China’s SEZ Model Brings Economic Development to Pakistan

As Special Economic Zones (SEZs) have contributed significantly to China’s development, Pakistan, is adopting SEZs for its economic growth by attracting domestic and foreign investment.
 SEZs are created, leveraging tax incentives to attract foreign investment that leads to technological advancement. Along with promoting value addition in exports, the SEZs also generate employment and encourage import substitution.
China’s experience in SEZs for advancing economic development has now become a model, which is adopted by many countries including Pakistan.
In a latest development, Chief Minister of Khyber Pakhtunkhwa Mahmood Khan on Wednesday performed the ground breaking of Pak Steel at Hattar Special Economic Zone. The company will “invest USD 50 million and to create 2000 jobs,” according to an official statement. Similarly, KP-Special Economic Zone Authority (KP-SEZA) on June 29 approved the establishment of Sole Enterprise SEZ by Premier Cement Limited (Sapphire Group of Companies) on 600 acres of land with an estimated investment of USD 185 million that will create 600 direct and 500 indirect jobs.
Shenzhen in China is a classical example of utilizing SEZ to promote industrial upgrading in advanced economies.
The Government of Pakistan adopted the concept of SEZ with the commencement of the Special Economic Zones Act 2012. From 2012-2015, the SEZs were placed outside the customs territory of Pakistan limiting their appeal for the investors that wanted to capitalize on the budding domestic consumer market. To make the SEZs investors friendly, in 2015, certain changes including bringing the zones within the customs territory of Pakistan were proposed. In 2016, seven SEZs were notified across Pakistan and thus the new era of economic development kick started.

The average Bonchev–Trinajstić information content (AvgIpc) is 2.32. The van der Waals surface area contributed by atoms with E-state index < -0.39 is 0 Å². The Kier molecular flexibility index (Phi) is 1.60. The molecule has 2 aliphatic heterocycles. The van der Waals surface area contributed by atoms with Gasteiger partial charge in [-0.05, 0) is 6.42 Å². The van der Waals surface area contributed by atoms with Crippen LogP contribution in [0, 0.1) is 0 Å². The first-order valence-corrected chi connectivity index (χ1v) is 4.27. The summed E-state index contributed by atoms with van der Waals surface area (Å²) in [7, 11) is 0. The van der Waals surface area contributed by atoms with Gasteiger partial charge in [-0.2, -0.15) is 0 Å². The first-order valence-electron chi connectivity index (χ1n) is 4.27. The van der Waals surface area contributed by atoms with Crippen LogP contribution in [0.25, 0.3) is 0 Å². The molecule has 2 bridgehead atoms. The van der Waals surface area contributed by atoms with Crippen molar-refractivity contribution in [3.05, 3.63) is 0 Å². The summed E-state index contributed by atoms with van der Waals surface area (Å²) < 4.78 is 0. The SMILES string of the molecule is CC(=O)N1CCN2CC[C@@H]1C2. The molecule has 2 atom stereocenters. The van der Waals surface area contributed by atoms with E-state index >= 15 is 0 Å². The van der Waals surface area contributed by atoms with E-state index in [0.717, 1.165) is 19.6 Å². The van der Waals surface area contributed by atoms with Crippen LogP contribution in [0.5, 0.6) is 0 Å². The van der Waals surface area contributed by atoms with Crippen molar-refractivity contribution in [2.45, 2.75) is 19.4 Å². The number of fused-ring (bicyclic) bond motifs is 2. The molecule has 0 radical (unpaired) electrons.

Official documents show that until FY, there were only seven SEZs in Pakistan; However, with the advent of CPEC SEZs, the establishment of the zones across the country took up pace, showing investor confidence in the industrial regime.
According to the Economic Survey of Pakistan 2021, as of now, 22 SEZs have been approved, while the Board of Investment BOI (Box-IV) has notified 21 of them. These include, four SEZs, three Private SEZs (including two Sole Enterprise SEZs), and a Science and Technology Park that is being established by NUST in Islamabad.
During the 6th meeting of Pak-China Joint Cooperation Committee (JCC) on CPEC held in Beijing, China; establishment of nine SEZs in Pakistan, seven Provincial and two Federal, were agreed under the framework of CPEC Industrial Cooperation. All four provincial SEZs, namely, Rashakai SEZ in KP, Allama Iqbal Industrial City in Punjab, Bostan SEZ in Balochistan and Dhabeji SEZ in Sindh have been accorded approval by the Board of Approvals and are at various stages of development. In order to fast-track development of SEZs, the federal government has ensured provision of utilities to the designated zero-point of the SEZs and had allocated Rs. 4 billion in the Federal PSDP FY2021.
As of May 2021, the 21 notified SEZs together account for approx. 10,029.64 acres of industrial land out of which 5,220.62 acres (52%) have been allotted to investors for setting up of industry with planned investments of Rs 633.9 billion, 43.6% of this comprises FDI component (USD 1.73 billion). It is also significant to mention that under the SEZ Act 2012, a zone enterprise is obligated to start construction within six months and to get into commercial production/operations within 24 months of its approval, whereas title to land is to be transferred only after it has performed regular operations for six months. Unless otherwise extended, upon expiry of the 24 months or the period so extended, if a zone enterprise remains unable to fulfill its obligation the status is to be withdrawn, according to Pakistan Economic Survey 2021.
Source: China Economic Net
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